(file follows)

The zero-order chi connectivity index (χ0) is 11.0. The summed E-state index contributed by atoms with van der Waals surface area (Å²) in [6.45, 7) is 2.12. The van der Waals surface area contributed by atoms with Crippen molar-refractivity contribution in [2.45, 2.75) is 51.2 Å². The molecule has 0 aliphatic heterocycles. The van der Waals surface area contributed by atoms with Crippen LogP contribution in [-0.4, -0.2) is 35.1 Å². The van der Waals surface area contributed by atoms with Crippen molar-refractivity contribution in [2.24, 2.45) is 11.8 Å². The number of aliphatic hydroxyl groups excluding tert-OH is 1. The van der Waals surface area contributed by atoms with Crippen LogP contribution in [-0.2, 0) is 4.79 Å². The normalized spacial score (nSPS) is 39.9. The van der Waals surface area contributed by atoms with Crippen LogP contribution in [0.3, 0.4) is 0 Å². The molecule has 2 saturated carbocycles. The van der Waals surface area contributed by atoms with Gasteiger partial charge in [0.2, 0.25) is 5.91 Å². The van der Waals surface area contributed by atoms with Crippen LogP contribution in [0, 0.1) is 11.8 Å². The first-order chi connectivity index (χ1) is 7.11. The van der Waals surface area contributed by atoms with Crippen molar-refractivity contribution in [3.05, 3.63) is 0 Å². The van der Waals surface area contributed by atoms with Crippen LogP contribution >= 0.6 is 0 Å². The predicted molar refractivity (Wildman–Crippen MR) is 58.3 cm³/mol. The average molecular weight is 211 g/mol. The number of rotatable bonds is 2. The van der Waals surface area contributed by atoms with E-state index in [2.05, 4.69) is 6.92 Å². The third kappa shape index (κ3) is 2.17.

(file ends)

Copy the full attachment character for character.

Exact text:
The zero-order chi connectivity index (χ0) is 11.0. The summed E-state index contributed by atoms with van der Waals surface area (Å²) in [6.45, 7) is 2.12. The van der Waals surface area contributed by atoms with Crippen molar-refractivity contribution in [2.45, 2.75) is 51.2 Å². The molecule has 0 aliphatic heterocycles. The van der Waals surface area contributed by atoms with Crippen LogP contribution in [-0.4, -0.2) is 35.1 Å². The van der Waals surface area contributed by atoms with Crippen molar-refractivity contribution in [2.24, 2.45) is 11.8 Å². The number of aliphatic hydroxyl groups excluding tert-OH is 1. The van der Waals surface area contributed by atoms with Crippen LogP contribution in [-0.2, 0) is 4.79 Å². The normalized spacial score (nSPS) is 39.9. The van der Waals surface area contributed by atoms with Crippen LogP contribution in [0.3, 0.4) is 0 Å². The molecule has 2 saturated carbocycles. The van der Waals surface area contributed by atoms with Gasteiger partial charge in [0.2, 0.25) is 5.91 Å². The van der Waals surface area contributed by atoms with Crippen LogP contribution in [0, 0.1) is 11.8 Å². The first-order chi connectivity index (χ1) is 7.11. The van der Waals surface area contributed by atoms with Crippen molar-refractivity contribution in [3.05, 3.63) is 0 Å². The van der Waals surface area contributed by atoms with Crippen LogP contribution >= 0.6 is 0 Å². The predicted molar refractivity (Wildman–Crippen MR) is 58.3 cm³/mol. The average molecular weight is 211 g/mol. The number of rotatable bonds is 2. The van der Waals surface area contributed by atoms with E-state index in [2.05, 4.69) is 6.92 Å². The third kappa shape index (κ3) is 2.17.